By Joanne Hulbert
The SABR Boston Chapter Fall Meeting was held on Saturday, November 3, 2018, 32 attended the meeting, at the WBUR-FM studio, a location that has become the tradition for us at this time of year.
What better way to start a meeting than to begin with an impassioned report from Dixie Tourangeau (who also provided the photos for this article) about his effort, nay, crusade, to place a plaque at the site of the South End Grounds. His battle with Northeastern University is not over until it is over — and he wins, we have no doubt he will in the end.
Of course, as is customary, we begin the meeting at lunch over at the Sunset Cantina.
Also, we had much to celebrate at the meeting, what with the recent World Series win by the Red Sox. It was an honor and a pleasure to have Gordon Edes, Red Sox team historian to begin the program, and he related thrilling tales to us of the series and of the victory parade.
Bill Ballou, just recently retired from the Worcester T&G sports page, gave us a detailed rundown about the upcoming transfer of the Triple A Pawsox to Worcester, a subject that has thrilled one city and disappointed an entire state. Bill had the facts all spelled out, and his words will instill hope in some and perhaps closure for others. Now that Bill is relatively footloose, he will not be idle. He has expressed an interest in getting the Worcester SABR Chapter back up and running, and the Boston Chapter will certainly help him do that. What the new ballpark will need is a SABR Chapter and we’ll be there to make that happen.
Chapter member Mark Kanter and his wife Lynn recently toured Japan with a group of baseball enthusiasts and he returned with is stories and film. Such and interesting trip! And he remarked how so few of the tour participants actually knew about SABR and what our organization offers. Mark did a bit of educating.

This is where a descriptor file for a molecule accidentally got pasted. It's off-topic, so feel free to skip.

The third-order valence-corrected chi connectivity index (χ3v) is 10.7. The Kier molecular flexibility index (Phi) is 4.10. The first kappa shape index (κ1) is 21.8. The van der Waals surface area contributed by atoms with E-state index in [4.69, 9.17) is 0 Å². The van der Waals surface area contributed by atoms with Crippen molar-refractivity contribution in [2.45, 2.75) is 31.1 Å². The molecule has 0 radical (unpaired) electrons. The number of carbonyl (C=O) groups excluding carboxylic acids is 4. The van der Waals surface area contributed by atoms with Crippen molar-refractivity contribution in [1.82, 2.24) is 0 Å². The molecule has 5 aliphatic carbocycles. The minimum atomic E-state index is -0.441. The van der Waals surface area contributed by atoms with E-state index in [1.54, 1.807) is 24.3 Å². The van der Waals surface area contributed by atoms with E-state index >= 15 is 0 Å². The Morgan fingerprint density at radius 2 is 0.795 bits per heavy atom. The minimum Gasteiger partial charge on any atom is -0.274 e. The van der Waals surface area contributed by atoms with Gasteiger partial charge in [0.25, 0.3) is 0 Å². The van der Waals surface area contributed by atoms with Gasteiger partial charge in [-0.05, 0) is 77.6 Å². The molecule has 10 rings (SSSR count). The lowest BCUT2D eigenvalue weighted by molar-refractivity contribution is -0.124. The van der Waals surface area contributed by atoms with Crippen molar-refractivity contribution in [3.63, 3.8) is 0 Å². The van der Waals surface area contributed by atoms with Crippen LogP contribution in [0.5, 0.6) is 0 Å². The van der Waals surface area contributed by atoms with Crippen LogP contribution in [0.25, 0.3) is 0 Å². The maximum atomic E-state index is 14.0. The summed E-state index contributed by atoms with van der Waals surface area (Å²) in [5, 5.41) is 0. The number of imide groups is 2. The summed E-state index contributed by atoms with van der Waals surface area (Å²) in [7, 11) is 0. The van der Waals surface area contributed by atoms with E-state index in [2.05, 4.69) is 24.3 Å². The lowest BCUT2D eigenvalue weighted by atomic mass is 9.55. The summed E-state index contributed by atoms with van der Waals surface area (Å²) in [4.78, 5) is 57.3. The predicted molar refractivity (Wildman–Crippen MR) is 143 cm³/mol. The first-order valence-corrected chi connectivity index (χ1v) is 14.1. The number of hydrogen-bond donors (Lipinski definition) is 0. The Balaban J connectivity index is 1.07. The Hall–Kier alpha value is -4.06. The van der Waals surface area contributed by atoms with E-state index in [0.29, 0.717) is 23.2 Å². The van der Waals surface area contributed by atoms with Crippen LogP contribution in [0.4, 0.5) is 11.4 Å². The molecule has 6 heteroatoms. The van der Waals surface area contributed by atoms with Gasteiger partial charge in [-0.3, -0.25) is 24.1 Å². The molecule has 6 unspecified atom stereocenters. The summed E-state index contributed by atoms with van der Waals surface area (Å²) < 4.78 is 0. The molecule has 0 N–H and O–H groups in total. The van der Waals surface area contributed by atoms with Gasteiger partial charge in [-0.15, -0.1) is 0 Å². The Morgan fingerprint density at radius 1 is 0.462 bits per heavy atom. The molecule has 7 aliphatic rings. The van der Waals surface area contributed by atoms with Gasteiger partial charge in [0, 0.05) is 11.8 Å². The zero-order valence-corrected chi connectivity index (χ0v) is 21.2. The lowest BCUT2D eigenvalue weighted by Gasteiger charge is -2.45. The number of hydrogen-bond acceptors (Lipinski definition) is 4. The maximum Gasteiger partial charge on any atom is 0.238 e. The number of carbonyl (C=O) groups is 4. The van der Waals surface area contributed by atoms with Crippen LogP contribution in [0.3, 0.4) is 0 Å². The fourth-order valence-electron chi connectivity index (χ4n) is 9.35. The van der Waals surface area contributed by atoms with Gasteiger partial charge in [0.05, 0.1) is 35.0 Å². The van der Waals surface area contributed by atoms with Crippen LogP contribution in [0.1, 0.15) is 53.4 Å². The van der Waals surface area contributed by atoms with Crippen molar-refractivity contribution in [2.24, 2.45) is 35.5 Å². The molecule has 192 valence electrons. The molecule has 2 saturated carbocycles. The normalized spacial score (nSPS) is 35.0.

Donna Halper is always a joy to listen to. And she also educates us about unique corners of baseball history. Her presentation this time was: — “From Reading to Listening to Watching: The Impact of Television on the Reporters, the Fans and the Players, 1948-1958.” If you were a Red Sox fan in the mid-1940s, you could read about the game, you could listen to the game, but unless you were at the park, you couldn't see the game. That changed when televised broadcasts began in the summer of 1948. Donna Halper explored how coverage of the Sox was affected by this newest mass medium: who were the early baseball telecasters and what unique challenges did they face; how did the fans and the local businesses feel about TV; how were the players and the manager affected; did televised games cause attendance to take a nose-dive; and what did the print and radio reporters do to remain relevant in the TV era.
Zach Sanzone presented his research on the Red Sox organization and race relations in Boston, especially during the years between 1945-1959. The subject of race relations is still an important issue, still dealt with today, especially the repercussions and also, how attitudes affected baseball in Boston. The effect of history is still felt today.
David Kaiser, the wizard of statistics, compared players over time and game, gave us his analysis of “How the Red Sox Won 10-8 Games.” If we want to bring it down to basics, we suppose it has a lot to do with Mookie and Alex — but David told us a lot more than that. David always has detailed reasoning and well-researched analysis.
The Boston Chapter is working on a January program and we hope that there will be a return to Fenway Park. We are awaiting word from the powers-who-be, and once we confirm a date — we hope, SABR Day — we will send out the announcement.
To contact Joanne Hulbert, email email@example.com.